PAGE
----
If there are two words that puppy raisers often dread, it’s “The Call.” Your pup is being released from the service dog program. The great news is that these dogs can continue to make a difference. You and your pup now have the opportunity to become a therapy team. The commitment varies, but is typically a shift of one to two hours anywhere from once a week to once a month.
The first step is to ensure that you have insurance coverage, and that means joining an association of therapy animals. The most well-known in the greater Denver area are:
- Alliance of Therapy Dogs (ATD),
- Pet Partners (PP),
- Therapy Dogs International (TDI), and
- Children’s Hospital Colorado (CHC) — while not large, it operates its own program.
Start by working backwards. Think about where you would like to volunteer. If it is your local hospital, call and ask which organization their teams are affiliated with. Know that because evaluations are only offered a few times each year, the process of joining any one of these organizations can easily take six months.
It is important to understand the difference between Animal Assisted Activities (AAA) and Animal Assisted Therapy (AAT). If your goal is to maximize impact, look for programs which offer AAT. Both of our COC dogs volunteer at Children’s Hospital, but one does AAA and one does AAT. Nella, our snuggle pup, loves going into patients’ rooms, jumping the beds, and melting into the kids. That’s an animal assisted activity — there is no therapy involved. Hathaway hates stepping foot into patients’ rooms. She does, however, love her AAT job in the therapy gym. The therapists use her as a tool in their arsenal to get patients moving again. With Hathaway, therapists have been able to get kids to stand independently for the first time, and to take the first steps after getting a prosthesis.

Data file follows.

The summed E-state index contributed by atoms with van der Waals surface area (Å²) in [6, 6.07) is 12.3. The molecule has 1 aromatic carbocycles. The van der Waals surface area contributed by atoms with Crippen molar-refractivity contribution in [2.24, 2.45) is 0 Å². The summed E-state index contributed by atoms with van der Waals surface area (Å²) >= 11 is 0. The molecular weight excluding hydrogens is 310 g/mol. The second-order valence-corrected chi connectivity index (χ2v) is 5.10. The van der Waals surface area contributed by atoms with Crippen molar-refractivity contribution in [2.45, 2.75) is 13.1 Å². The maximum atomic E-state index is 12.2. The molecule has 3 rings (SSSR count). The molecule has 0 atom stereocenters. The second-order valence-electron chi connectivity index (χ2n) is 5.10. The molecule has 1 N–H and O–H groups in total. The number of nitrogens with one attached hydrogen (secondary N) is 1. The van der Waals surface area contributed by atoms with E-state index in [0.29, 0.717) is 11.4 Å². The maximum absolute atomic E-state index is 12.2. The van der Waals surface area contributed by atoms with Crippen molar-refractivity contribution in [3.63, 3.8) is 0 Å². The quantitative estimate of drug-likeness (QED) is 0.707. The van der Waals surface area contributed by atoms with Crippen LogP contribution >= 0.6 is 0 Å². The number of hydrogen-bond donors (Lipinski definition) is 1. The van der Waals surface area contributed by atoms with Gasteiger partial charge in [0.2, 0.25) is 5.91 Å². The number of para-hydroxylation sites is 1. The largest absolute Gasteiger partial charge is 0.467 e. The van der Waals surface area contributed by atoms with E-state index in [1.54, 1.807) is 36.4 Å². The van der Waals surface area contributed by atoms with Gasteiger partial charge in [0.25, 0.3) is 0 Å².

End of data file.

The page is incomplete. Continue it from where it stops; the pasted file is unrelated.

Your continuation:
Alliance of Therapy Dogs: ATD is the best-known international therapy organization and have teams in facilities throughout the Denver metro area. Ironically, one of their largest programs here is “CATS.” While there is at least one cat in CATS, the remainder of the more than 100 teams are dogs (Team #101 was a Dalmatian!). CATS stands for Canine Airport Therapy Squad, and teams typically volunteer at Denver International Airport three times a month. http://www.therapyanimals.org/Home.html
Therapy Dogs International: TDI has been in operation since 1976. As one of the oldest and largest organizations, they tend to have about 25,000 teams each year in the United States and Canada. https://www.tdi-dog.org/About.aspx
Pet Partners: Despite its name, Denver Pet Partners (DPP), the local affiliate of Pet Partners, has facility teams as far away Colorado Springs — and even Kansas. DPP has programs several times a year, and an added benefit of membership is their affiliation with the University of Denver’s Institute for Human Animal Connection (IHAC). DPP members are invited to participate in some of DU’s programs, and receive a discounted admission to their biannual IHAC conferences. https://www.denverpetpartners.org
Children’s Hospital Colorado: The Prescription Pet program at CHC was the first in the nation. There is no wait list to get in, and CCI COC dogs are an especially good fit — the behavioral standards for Prescription Pets tend to be higher than other therapy organizations. Call the Volunteer Services office at 720-777-6887. They will ask for your contact information, then some basic information on the dog (age, breed…). That will be passed on to the Prescription Pet program and they will get back to you.
More Questions? With two Canine Companions Change of Career dogs, our family is immersed in the therapy dog world. We have been involved with Children’s Hospital Colorado, Denver Pet Partners, R.E.A.D.®, Colorado Youth Boy’s Ranch (CYBR), IHAC, and a phenomenal reading program in central Denver called Partners in Literacy: https://www.partnersinliteracy.org